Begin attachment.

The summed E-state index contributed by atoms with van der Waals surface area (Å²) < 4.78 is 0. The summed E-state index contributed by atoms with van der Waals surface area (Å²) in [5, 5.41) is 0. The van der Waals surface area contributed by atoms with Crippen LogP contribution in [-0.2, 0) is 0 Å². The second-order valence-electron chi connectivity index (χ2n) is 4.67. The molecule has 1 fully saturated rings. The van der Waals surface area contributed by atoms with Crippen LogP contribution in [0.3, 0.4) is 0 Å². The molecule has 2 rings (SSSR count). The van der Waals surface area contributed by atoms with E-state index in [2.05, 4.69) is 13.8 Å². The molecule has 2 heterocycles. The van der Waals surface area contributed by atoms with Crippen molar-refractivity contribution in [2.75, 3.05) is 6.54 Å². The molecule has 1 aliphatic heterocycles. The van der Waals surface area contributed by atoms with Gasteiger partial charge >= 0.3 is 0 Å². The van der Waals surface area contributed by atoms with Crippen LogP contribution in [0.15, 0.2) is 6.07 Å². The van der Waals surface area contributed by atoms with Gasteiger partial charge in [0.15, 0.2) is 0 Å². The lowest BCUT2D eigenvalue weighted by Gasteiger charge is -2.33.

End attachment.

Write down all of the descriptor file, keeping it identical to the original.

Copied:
The summed E-state index contributed by atoms with van der Waals surface area (Å²) < 4.78 is 0. The summed E-state index contributed by atoms with van der Waals surface area (Å²) in [5, 5.41) is 0. The van der Waals surface area contributed by atoms with Crippen LogP contribution in [-0.2, 0) is 0 Å². The second-order valence-electron chi connectivity index (χ2n) is 4.67. The molecule has 1 fully saturated rings. The van der Waals surface area contributed by atoms with Crippen LogP contribution in [0.3, 0.4) is 0 Å². The molecule has 2 rings (SSSR count). The van der Waals surface area contributed by atoms with E-state index in [2.05, 4.69) is 13.8 Å². The molecule has 2 heterocycles. The van der Waals surface area contributed by atoms with Crippen molar-refractivity contribution in [2.75, 3.05) is 6.54 Å². The molecule has 1 aliphatic heterocycles. The van der Waals surface area contributed by atoms with Gasteiger partial charge >= 0.3 is 0 Å². The van der Waals surface area contributed by atoms with Crippen LogP contribution in [0.15, 0.2) is 6.07 Å². The van der Waals surface area contributed by atoms with Gasteiger partial charge in [0.15, 0.2) is 0 Å². The lowest BCUT2D eigenvalue weighted by Gasteiger charge is -2.33.